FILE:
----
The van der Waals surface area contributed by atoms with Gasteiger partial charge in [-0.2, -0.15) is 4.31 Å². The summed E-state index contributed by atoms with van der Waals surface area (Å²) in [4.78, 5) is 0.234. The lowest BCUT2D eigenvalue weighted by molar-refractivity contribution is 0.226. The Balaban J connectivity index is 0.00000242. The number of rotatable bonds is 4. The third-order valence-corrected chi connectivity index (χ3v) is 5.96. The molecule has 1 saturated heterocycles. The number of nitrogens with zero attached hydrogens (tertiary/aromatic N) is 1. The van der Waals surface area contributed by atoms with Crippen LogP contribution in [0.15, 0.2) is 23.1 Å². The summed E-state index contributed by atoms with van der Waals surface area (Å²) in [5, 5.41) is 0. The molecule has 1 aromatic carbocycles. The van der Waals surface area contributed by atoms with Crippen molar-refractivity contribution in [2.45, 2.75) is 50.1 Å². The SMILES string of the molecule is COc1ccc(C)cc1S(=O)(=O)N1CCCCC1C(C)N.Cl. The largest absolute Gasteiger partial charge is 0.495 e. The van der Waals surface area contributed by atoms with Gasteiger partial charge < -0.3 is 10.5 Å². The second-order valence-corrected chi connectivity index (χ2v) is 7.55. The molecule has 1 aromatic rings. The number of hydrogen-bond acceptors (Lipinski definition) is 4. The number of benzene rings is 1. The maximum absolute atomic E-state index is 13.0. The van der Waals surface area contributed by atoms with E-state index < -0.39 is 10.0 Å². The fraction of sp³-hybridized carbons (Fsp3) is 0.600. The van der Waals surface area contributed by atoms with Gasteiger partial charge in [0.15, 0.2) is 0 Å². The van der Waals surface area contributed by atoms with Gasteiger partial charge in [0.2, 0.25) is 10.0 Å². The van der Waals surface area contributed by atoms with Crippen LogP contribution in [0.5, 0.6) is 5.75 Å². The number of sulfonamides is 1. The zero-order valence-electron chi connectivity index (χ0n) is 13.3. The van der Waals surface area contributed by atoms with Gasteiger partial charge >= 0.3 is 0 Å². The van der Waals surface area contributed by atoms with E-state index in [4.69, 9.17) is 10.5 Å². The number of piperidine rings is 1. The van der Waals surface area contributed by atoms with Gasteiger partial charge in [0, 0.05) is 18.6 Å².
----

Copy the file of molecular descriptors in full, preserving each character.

The van der Waals surface area contributed by atoms with Gasteiger partial charge in [-0.2, -0.15) is 4.31 Å². The summed E-state index contributed by atoms with van der Waals surface area (Å²) in [4.78, 5) is 0.234. The lowest BCUT2D eigenvalue weighted by molar-refractivity contribution is 0.226. The Balaban J connectivity index is 0.00000242. The number of rotatable bonds is 4. The third-order valence-corrected chi connectivity index (χ3v) is 5.96. The molecule has 1 saturated heterocycles. The number of nitrogens with zero attached hydrogens (tertiary/aromatic N) is 1. The van der Waals surface area contributed by atoms with Crippen LogP contribution in [0.15, 0.2) is 23.1 Å². The summed E-state index contributed by atoms with van der Waals surface area (Å²) in [5, 5.41) is 0. The molecule has 1 aromatic carbocycles. The van der Waals surface area contributed by atoms with Crippen molar-refractivity contribution in [2.45, 2.75) is 50.1 Å². The SMILES string of the molecule is COc1ccc(C)cc1S(=O)(=O)N1CCCCC1C(C)N.Cl. The largest absolute Gasteiger partial charge is 0.495 e. The van der Waals surface area contributed by atoms with Gasteiger partial charge < -0.3 is 10.5 Å². The second-order valence-corrected chi connectivity index (χ2v) is 7.55. The molecule has 1 aromatic rings. The number of hydrogen-bond acceptors (Lipinski definition) is 4. The number of benzene rings is 1. The maximum absolute atomic E-state index is 13.0. The van der Waals surface area contributed by atoms with E-state index < -0.39 is 10.0 Å². The fraction of sp³-hybridized carbons (Fsp3) is 0.600. The van der Waals surface area contributed by atoms with Gasteiger partial charge in [0.15, 0.2) is 0 Å². The van der Waals surface area contributed by atoms with Gasteiger partial charge in [0.2, 0.25) is 10.0 Å². The van der Waals surface area contributed by atoms with Crippen LogP contribution in [0.5, 0.6) is 5.75 Å². The number of sulfonamides is 1. The zero-order valence-electron chi connectivity index (χ0n) is 13.3. The van der Waals surface area contributed by atoms with Gasteiger partial charge >= 0.3 is 0 Å². The van der Waals surface area contributed by atoms with E-state index in [4.69, 9.17) is 10.5 Å². The number of piperidine rings is 1. The van der Waals surface area contributed by atoms with Gasteiger partial charge in [0, 0.05) is 18.6 Å².